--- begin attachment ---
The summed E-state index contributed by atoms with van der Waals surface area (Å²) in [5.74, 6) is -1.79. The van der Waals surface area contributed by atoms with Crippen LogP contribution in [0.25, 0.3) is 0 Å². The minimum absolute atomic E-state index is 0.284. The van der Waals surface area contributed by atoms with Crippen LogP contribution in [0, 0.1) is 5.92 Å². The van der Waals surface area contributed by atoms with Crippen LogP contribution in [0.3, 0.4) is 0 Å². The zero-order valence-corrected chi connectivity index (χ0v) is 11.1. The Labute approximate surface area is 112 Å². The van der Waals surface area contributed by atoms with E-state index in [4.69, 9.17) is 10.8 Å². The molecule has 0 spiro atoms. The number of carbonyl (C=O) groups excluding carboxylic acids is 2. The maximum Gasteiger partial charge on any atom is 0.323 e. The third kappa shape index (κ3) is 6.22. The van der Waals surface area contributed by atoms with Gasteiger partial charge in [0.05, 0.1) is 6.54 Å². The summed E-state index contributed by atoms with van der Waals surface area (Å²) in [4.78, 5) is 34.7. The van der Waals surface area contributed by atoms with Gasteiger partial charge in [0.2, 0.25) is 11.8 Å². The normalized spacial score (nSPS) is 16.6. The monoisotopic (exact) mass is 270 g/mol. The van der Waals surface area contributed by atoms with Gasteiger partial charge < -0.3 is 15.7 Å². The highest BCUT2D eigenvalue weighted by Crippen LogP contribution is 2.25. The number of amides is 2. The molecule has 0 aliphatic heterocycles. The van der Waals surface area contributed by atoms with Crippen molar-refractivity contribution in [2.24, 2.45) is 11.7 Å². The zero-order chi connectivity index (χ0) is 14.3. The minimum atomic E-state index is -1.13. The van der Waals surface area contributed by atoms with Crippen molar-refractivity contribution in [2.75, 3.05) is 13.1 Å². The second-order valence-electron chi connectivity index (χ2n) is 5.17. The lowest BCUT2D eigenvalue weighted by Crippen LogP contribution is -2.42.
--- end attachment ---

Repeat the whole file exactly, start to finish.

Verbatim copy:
The summed E-state index contributed by atoms with van der Waals surface area (Å²) in [5.74, 6) is -1.79. The van der Waals surface area contributed by atoms with Crippen LogP contribution in [0.25, 0.3) is 0 Å². The minimum absolute atomic E-state index is 0.284. The van der Waals surface area contributed by atoms with Crippen LogP contribution in [0, 0.1) is 5.92 Å². The van der Waals surface area contributed by atoms with Crippen LogP contribution in [0.3, 0.4) is 0 Å². The zero-order valence-corrected chi connectivity index (χ0v) is 11.1. The Labute approximate surface area is 112 Å². The van der Waals surface area contributed by atoms with E-state index in [4.69, 9.17) is 10.8 Å². The molecule has 0 spiro atoms. The number of carbonyl (C=O) groups excluding carboxylic acids is 2. The maximum Gasteiger partial charge on any atom is 0.323 e. The third kappa shape index (κ3) is 6.22. The van der Waals surface area contributed by atoms with Gasteiger partial charge in [0.05, 0.1) is 6.54 Å². The summed E-state index contributed by atoms with van der Waals surface area (Å²) in [4.78, 5) is 34.7. The van der Waals surface area contributed by atoms with Gasteiger partial charge in [0.2, 0.25) is 11.8 Å². The normalized spacial score (nSPS) is 16.6. The monoisotopic (exact) mass is 270 g/mol. The van der Waals surface area contributed by atoms with Gasteiger partial charge < -0.3 is 15.7 Å². The highest BCUT2D eigenvalue weighted by Crippen LogP contribution is 2.25. The number of amides is 2. The molecule has 0 aliphatic heterocycles. The van der Waals surface area contributed by atoms with Crippen molar-refractivity contribution in [2.24, 2.45) is 11.7 Å². The zero-order chi connectivity index (χ0) is 14.3. The minimum atomic E-state index is -1.13. The van der Waals surface area contributed by atoms with Crippen molar-refractivity contribution in [2.75, 3.05) is 13.1 Å². The second-order valence-electron chi connectivity index (χ2n) is 5.17. The lowest BCUT2D eigenvalue weighted by Crippen LogP contribution is -2.42.